The Manifesto of the 121: French Intellectuals and Decolonization


“As I learned this morning from my Verso Radical Diary, The Manifesto of the 121 was signed on this date in 1960: ‘The Manifesto of the 121 (Full title: Déclaration sur le droit à l’insoumission dans la guerre d’Algérie or Declaration on the right of insubordination in the Algerian War) was an open letter signed by 121 intellectuals and published on 6 September 1960 in the magazine Vérité-Liberté [124 more intellectuals signed soon thereafter]. It called on the French government (then headed by the Gaullist Michel Debré) and public opinion to recognise the Algerian War as a legitimate struggle for independence, denouncing the use of torture by the French army, and calling for French conscientious objectors to the conflict to be respected by the authorities. The Declaration was drafted by Dionys Mascolo, Maurice Blanchot and Jean Schuster. It stated that the cause of the Algerians was the cause of all free men, and that the struggle was striking a decisive blow to the cause of colonialism. Although the vast majority of the signatories belonged to the French Left, a few had been close in their past to the French far-right, such as Maurice Blanchot or Robert Scipion (who had been a sympathiser of the Croix-de-Feu). The signatories included figures from a variety of political and cultural movements, such as Marxism, existentialism, and a number of figures associated with the Nouveau Roman and New Wave literary and cinematic trends.’ (Edited from the Wikipedia entry) ‘[The Manifesto] was a document more read about than read since – of the journals in which it was to appear, one was seized, and the other, Sartre’s Les Temps modernes, came out with two blank pages in its place, the result of government censorship. The government didn’t stop at censorship. As a result of the manifesto, they put in place stiff penalties for those calling for insubordination; jobs were lost and careers temporarily shut down.’ David L. Schalk elaborates: ‘The complete document became briefly available in France only in 1961, when it was published in Le droit à l’insoumission, a collection of texts dealing the controversy [i.e., the question of the struggle for Algerian independence and thus opposition to the war in Algeria], edited by François Maspero.’ …”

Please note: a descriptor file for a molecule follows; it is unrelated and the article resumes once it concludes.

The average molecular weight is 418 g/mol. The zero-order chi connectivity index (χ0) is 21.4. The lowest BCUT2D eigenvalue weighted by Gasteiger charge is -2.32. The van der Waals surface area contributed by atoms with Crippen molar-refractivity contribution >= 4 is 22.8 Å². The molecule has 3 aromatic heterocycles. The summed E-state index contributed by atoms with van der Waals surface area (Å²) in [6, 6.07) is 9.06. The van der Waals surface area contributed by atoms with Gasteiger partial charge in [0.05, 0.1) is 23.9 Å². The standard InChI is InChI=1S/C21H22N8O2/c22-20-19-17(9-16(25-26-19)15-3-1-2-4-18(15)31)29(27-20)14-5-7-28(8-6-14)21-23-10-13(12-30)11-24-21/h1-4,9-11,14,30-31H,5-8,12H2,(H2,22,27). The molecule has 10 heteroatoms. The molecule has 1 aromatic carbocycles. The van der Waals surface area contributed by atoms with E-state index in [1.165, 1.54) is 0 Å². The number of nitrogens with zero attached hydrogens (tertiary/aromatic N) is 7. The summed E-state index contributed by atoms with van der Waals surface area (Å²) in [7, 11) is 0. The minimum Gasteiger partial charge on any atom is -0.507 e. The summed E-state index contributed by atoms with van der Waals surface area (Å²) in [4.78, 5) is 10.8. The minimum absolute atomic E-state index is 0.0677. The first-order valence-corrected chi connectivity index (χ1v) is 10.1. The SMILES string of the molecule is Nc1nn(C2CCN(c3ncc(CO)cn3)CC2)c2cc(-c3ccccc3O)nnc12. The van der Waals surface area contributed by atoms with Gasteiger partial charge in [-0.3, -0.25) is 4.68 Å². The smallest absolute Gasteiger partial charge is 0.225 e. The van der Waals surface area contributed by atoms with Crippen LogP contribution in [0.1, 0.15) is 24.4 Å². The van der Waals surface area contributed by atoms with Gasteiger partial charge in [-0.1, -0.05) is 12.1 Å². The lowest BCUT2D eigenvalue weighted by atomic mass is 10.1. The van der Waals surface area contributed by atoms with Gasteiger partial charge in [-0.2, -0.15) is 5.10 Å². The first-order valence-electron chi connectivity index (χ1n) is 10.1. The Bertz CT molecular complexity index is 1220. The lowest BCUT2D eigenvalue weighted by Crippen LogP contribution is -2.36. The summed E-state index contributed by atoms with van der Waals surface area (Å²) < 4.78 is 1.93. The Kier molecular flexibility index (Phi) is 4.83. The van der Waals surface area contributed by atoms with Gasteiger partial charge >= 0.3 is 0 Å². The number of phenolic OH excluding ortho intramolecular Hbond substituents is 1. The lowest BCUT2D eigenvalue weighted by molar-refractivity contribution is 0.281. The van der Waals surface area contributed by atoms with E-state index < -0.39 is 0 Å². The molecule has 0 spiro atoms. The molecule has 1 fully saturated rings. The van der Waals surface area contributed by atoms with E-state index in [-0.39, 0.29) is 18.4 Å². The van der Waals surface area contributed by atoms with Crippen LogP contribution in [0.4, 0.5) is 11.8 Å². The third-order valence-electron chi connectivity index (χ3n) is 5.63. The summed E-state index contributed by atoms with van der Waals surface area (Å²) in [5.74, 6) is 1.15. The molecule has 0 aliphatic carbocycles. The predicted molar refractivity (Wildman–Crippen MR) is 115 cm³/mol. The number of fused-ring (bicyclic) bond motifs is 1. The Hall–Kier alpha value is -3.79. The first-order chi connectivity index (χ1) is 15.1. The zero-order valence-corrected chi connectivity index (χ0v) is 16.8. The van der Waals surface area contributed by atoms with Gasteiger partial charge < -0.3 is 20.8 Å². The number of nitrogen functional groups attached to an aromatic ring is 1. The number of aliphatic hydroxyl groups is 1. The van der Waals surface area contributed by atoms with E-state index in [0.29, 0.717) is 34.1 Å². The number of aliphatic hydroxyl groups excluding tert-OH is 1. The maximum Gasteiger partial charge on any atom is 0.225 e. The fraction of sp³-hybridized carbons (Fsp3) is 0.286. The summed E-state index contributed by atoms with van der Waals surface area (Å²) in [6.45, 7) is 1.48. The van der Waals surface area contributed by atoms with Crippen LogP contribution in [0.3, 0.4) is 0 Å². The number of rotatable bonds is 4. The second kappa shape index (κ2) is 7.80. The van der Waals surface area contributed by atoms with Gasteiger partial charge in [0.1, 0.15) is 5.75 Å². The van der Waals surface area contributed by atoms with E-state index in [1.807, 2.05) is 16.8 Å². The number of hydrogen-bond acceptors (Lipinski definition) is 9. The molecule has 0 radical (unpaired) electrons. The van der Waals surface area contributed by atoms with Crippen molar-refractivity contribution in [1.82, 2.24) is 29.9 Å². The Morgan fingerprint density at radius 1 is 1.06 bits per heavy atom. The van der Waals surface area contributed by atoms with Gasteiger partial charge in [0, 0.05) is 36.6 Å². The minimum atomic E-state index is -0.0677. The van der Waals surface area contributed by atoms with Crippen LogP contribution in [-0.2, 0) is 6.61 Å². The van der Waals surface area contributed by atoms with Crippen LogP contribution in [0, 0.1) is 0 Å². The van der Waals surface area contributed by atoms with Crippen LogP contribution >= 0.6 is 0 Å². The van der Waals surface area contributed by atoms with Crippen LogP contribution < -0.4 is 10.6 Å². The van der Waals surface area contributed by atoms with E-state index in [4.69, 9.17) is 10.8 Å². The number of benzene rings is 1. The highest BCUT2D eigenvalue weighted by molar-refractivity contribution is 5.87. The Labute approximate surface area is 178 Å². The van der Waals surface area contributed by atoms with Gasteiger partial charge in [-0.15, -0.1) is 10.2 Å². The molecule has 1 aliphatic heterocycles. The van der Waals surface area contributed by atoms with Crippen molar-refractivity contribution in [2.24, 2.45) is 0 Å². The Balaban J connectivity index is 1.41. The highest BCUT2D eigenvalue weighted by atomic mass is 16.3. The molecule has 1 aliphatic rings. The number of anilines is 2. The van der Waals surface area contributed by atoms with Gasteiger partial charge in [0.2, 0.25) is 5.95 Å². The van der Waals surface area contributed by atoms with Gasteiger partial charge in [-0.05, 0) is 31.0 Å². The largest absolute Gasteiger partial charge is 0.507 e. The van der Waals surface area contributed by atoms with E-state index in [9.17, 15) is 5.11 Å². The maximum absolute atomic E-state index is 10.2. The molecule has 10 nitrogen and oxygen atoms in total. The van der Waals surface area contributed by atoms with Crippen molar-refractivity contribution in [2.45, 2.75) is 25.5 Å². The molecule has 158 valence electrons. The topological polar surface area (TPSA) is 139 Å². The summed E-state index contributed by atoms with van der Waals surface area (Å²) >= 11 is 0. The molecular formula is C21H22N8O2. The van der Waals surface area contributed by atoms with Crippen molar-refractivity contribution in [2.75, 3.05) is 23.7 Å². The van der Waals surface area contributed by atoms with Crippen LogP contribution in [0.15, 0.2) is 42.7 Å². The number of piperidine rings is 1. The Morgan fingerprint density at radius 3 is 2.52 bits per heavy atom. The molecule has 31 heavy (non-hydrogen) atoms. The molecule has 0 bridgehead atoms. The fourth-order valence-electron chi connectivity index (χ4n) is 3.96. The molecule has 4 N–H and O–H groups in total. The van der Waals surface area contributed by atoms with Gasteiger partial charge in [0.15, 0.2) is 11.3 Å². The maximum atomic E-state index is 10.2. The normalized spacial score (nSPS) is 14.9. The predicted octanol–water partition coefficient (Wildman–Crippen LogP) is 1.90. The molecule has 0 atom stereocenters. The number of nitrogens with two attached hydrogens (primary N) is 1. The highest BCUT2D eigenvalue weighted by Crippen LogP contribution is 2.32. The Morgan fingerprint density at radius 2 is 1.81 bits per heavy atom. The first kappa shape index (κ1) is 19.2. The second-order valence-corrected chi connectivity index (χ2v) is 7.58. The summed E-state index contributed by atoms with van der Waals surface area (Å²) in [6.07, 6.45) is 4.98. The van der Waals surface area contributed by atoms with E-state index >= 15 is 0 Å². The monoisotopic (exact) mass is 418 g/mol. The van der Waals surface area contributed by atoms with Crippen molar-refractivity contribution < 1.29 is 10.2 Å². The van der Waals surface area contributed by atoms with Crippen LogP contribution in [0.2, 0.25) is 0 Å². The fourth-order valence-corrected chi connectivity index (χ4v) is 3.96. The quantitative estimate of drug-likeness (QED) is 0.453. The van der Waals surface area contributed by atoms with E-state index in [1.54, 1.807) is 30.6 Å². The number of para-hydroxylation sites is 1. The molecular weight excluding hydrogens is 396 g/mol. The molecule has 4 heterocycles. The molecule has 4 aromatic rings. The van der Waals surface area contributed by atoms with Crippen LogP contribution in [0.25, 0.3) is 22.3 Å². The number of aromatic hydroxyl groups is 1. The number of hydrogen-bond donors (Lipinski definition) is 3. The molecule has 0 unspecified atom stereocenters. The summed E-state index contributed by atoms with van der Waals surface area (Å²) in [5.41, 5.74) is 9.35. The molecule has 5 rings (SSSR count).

Religious Left Law
W – Manifesto of the 121
1960 French Support and Opposition (Video)
Jacobin: How Jean-Paul Sartre and Les Temps Modernes Supported Algeria’s Struggle for Freedom
W – Les Temps modernes

About 1960s: Days of Rage

Bill Davis - 1960s: Days of Rage
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